College initiative

Krystle Wagner • Jul 21, 2015 at 1:23 PM

The Spring Lake High School junior is among 20 students in Ottawa County who are participating in the first year of the Northwest Ottawa County Early College Initiative, a program that allows selected high school juniors to earn an associate's degree while spending an additional year of high school.

Students take Muskegon Community College courses and high school courses at the same time, beginning with their junior year of high school. 

Students from Grand Haven, Spring Lake, Allendale and Coopersville are involved in the program. School districts pay for tuition, technology fees and books through state-allotted per-pupil funding. Families in the program must pay for transportation.

Burgess said the program gives her the opportunity to break away from the normal high school work and crowd, while challenging her with new material.

When she first heard about the program last year, Burgess said she thought the concept was “cool” despite having to stay in high school for an additional year.

“It’s a great opportunity to get started on my future,” she said.

Dan Rinsema-Sybenga, dean of workforce and talent development for Muskegon Community College, said students are supposed to take 12 credit hours in the first year.

Tuition is set at in-district rates — $89.50 per contact hour, a $17 technology fee per contact hour and a $35 registration fee per semester. Rinsema-Sybenga said tuition costs between $550 to $600, but that doesn’t include the cost of books, which varies depending on the course.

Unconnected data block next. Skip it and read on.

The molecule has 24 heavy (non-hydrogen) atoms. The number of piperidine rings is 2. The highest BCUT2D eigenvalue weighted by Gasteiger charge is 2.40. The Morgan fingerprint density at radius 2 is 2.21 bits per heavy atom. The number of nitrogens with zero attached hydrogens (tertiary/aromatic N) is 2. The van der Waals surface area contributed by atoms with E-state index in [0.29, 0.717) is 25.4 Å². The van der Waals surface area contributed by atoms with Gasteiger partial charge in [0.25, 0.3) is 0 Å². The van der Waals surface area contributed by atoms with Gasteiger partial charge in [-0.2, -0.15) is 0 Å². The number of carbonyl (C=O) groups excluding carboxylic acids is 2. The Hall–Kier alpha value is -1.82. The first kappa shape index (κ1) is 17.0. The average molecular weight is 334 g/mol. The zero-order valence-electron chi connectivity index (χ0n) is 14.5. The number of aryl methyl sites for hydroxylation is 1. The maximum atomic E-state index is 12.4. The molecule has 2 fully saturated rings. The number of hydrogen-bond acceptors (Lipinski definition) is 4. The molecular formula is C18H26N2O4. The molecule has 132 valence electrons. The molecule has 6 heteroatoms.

Rinsema-Sybenga said the partnership with the school districts is part of a wider effort to make college courses more accessible to high school students, and they plan to increase the opportunity for students in the Zeeland and Holland areas.

“We’re always interested in expanding access to college education,” he said.

Students in the program were selected after an application process during their sophomore year. They also had to take a test to indicate their reading, math and writing levels.

Before the school year began, selected students attended a three-day “boot camp” to help them learn more about faculty expectations of college students, and acquaint them with campus and the resources available to help them.

To read more of this story, see today’s print or e-edition of the Grand Haven Tribune.

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